from unmarried women crystallised. In order to illustrate the complexity of the inquiry one individual case is described below.
Mrs. Grace Wells (CAS 2666) died aged 62
on June 8th, 1811. Reference to the appropriate Christ Church Spitalfields Burial
Register (Greater London Reference Library) was made to verify the details and to
collect additional information contained
therein. Grace was buried on June 16th,
1811 and her “abode at death” was Dorset
Street, Spitalfields.
Grace’s year of birth would have been
1749, therefore her fecund period would
have extended from approximately 17601800. Any marriage she entered into after
this date would be irrelevant to this inquiry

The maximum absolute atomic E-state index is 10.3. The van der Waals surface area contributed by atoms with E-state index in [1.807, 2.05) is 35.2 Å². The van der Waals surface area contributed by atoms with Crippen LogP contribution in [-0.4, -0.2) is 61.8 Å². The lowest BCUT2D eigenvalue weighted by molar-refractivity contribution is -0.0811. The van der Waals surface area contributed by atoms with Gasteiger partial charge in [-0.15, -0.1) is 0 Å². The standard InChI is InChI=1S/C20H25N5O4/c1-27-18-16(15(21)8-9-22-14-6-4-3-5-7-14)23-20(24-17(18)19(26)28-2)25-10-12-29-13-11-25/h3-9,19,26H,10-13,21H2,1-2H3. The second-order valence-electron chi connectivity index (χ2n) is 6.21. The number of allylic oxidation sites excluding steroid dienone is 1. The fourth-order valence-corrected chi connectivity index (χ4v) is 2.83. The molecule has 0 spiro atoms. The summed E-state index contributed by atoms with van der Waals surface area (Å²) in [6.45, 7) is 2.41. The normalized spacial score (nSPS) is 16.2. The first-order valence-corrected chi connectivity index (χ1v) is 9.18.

a s there would have been no issue. Reference to the International Genealogical Index
for London (Guildhall Library) within the
period of concern revealed only one marriage in which a male with the surname
M. COX AND A. SCOTT
440
T A B L E 6. Baptism data relating to the children o f Grace and Christopher Wells
Child’s name
Date of birth
Date of baotism
Father’s occuo~
ition
19/06/1768
13/08/1769
06/09/1772
09/04/1775
20/07/1777
06/09/1778
3010511781
19/05/1782
07/05/1784
16/09/1785
16/07/1788
11/07/1790
Painter
Painter
Painter
Painter
Painter
Painter
Painter
Painter
Painter
Painter
Painter
Painter
~~
Christopher
Wi11ia m
Christopher
George
Ann
Robert
Grace Ann
Charlotte
Elizabeth
John
Mary
Richard
~
25/07/1769
14/08/1772
05/03/1775
24/06/1777
09/08/1778
02/05/1781
26/04/1782
07/04/1784
28/08/1785
23/06/1788
01/07/1790
Wells married a female with the Christian
name Grace. Christopher Wells of the parish